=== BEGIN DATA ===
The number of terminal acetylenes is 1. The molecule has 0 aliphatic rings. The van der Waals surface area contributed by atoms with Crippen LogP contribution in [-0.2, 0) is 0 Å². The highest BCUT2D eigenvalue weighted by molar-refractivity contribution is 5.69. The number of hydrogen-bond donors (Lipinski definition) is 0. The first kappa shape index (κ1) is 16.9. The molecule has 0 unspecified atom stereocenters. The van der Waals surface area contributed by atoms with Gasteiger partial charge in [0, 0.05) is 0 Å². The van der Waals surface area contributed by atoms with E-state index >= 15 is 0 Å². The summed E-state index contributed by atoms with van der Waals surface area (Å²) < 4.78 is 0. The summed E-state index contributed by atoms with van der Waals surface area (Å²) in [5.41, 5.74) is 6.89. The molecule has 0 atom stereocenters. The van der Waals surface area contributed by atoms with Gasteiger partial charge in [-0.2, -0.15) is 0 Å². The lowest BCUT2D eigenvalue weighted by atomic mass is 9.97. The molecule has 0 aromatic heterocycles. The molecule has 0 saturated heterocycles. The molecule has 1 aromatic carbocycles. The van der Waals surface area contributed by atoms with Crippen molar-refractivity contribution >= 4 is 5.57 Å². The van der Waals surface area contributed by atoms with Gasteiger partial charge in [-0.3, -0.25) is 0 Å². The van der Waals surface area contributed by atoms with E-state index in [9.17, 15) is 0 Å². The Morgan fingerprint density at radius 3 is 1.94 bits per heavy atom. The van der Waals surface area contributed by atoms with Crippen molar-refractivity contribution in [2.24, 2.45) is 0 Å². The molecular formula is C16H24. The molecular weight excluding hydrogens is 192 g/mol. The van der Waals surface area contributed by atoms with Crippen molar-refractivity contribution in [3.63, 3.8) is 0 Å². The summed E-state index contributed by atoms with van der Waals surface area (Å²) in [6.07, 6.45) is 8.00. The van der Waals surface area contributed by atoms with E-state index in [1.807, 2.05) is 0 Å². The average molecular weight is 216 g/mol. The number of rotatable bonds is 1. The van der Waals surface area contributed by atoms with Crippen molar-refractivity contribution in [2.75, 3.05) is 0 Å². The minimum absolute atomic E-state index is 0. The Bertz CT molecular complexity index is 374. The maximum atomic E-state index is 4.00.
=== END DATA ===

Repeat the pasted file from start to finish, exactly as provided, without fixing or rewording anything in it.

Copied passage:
The number of terminal acetylenes is 1. The molecule has 0 aliphatic rings. The van der Waals surface area contributed by atoms with Crippen LogP contribution in [-0.2, 0) is 0 Å². The highest BCUT2D eigenvalue weighted by molar-refractivity contribution is 5.69. The number of hydrogen-bond donors (Lipinski definition) is 0. The first kappa shape index (κ1) is 16.9. The molecule has 0 unspecified atom stereocenters. The van der Waals surface area contributed by atoms with Gasteiger partial charge in [0, 0.05) is 0 Å². The van der Waals surface area contributed by atoms with E-state index >= 15 is 0 Å². The summed E-state index contributed by atoms with van der Waals surface area (Å²) < 4.78 is 0. The summed E-state index contributed by atoms with van der Waals surface area (Å²) in [5.41, 5.74) is 6.89. The molecule has 0 atom stereocenters. The van der Waals surface area contributed by atoms with Gasteiger partial charge in [-0.2, -0.15) is 0 Å². The lowest BCUT2D eigenvalue weighted by atomic mass is 9.97. The molecule has 0 aromatic heterocycles. The molecule has 0 saturated heterocycles. The molecule has 1 aromatic carbocycles. The van der Waals surface area contributed by atoms with Crippen molar-refractivity contribution >= 4 is 5.57 Å². The van der Waals surface area contributed by atoms with Gasteiger partial charge in [-0.3, -0.25) is 0 Å². The van der Waals surface area contributed by atoms with E-state index in [9.17, 15) is 0 Å². The Morgan fingerprint density at radius 3 is 1.94 bits per heavy atom. The van der Waals surface area contributed by atoms with Crippen molar-refractivity contribution in [2.24, 2.45) is 0 Å². The molecular formula is C16H24. The molecular weight excluding hydrogens is 192 g/mol. The van der Waals surface area contributed by atoms with Crippen molar-refractivity contribution in [3.63, 3.8) is 0 Å². The summed E-state index contributed by atoms with van der Waals surface area (Å²) in [6.07, 6.45) is 8.00. The van der Waals surface area contributed by atoms with E-state index in [1.807, 2.05) is 0 Å². The average molecular weight is 216 g/mol. The number of rotatable bonds is 1. The van der Waals surface area contributed by atoms with Crippen molar-refractivity contribution in [2.75, 3.05) is 0 Å². The minimum absolute atomic E-state index is 0. The Bertz CT molecular complexity index is 374. The maximum atomic E-state index is 4.00.